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Chief Ndiweni ‘explains’ photo with Chamisa

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Chief Nhlanhlayamangwe Ndiweni of Ntabazinduna has said he is not in any way associated with MDC-Alliance leader Mr Nelson Chamisa, claiming they had been mistakenly yoked together after a run-of-the-mill meeting between the two last year. 

The British-bred traditional leader recently made statements that seemed to parrot opposition positions like the tightening of Western-sponsored illegal sanctions on Zimbabwe.

Seemingly angered by the Government’s decision to settle an indigenous farmer on land previously occupied by a white farmer, the chief has gone full throttle calling for more sanctions despite evidence that the country’s path to reform and recovery was being hampered by the ruinous sanctions from Western countries. 

In an interview on the sidelines of a meeting he called to drum up support for the evicted white farmers at Ntabazinduna Mountain yesterday, Chief Ndiweni claimed that he had no links with Chamisa despite claims from a local independent daily that he had endorsed the embattled opposition leader.

At the time, Chief Ndiweni was quoted saying Chamisa “was a breath of fresh air who has youthfulness behind him and can accept ideas very quickly”.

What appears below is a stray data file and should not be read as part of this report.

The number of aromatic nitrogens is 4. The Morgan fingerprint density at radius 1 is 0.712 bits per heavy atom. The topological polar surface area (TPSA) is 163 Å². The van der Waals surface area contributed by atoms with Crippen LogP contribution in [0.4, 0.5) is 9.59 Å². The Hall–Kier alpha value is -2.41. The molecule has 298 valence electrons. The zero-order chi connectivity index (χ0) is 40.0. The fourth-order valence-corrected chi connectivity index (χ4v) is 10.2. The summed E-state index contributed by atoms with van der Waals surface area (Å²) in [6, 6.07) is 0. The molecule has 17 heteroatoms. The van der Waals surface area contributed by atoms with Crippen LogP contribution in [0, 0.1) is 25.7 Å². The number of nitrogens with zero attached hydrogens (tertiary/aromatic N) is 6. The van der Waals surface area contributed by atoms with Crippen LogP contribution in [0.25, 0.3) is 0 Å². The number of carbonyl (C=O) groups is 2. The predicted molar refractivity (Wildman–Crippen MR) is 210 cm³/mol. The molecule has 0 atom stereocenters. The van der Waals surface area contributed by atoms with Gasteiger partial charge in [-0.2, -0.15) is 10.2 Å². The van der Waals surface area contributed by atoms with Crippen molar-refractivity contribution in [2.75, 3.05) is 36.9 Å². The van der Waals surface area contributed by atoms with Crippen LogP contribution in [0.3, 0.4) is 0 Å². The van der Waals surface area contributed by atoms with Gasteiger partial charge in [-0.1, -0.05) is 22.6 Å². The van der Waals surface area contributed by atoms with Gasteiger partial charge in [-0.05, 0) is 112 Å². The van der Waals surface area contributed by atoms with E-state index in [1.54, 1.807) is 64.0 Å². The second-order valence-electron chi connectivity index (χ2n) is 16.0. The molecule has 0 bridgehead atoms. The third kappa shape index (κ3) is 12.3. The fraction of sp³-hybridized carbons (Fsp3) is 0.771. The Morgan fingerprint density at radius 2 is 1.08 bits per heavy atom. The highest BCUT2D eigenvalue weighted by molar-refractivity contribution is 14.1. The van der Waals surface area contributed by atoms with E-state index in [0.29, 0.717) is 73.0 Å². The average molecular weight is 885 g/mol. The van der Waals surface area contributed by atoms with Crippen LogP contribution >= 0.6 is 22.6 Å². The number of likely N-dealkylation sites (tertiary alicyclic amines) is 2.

He told Sunday News: “In my area of jurisdiction, my people will vote differently. Some will follow this party and some will follow that party but at the end of the day they’re still my people and so I will address my concerns to them. So even though speaking on that particular level, I come back to the essence of why we’re here.

“This is about purely the mountain, how the mountain is in danger of being taken away. But to answer directly those that are pushing aspersions directly towards my way, those aspersions only emanate from one photograph which was taken after I had a meeting with Nelson Chamisa in Harare.

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“I went there with Godlwayo (Chief Maduna). It was a fact finding meeting, a fact finding tour. Just like I’ve seen so many ministers in the current administration, just because I went to their offices, would people be saying I’m affiliated to them?”

Chief Ndiweni has in the past also set up a parallel organisation to the Chiefs Council under the banner of College of Amakhosi, where he is reportedly seeking to rope in some traditional leaders from Matabeleland and Midlands provinces.

“I didn’t get a response from Chief Charumbira (president of the Chiefs Council) but I got responses from other senior chiefs. Currently they’re non-existent because we differ profoundly on our beliefs. We differ profoundly on the role of a chief. I strongly believe that a chief should never ever get involved in party politics,” he said. 

Chief Ndiweni angered the Government and Zimbabweans in general when he appealed to the international community to escalate sanctions on the President Mnangagwa’s Government, claiming it has failed to pursue democracy. — SundayNews


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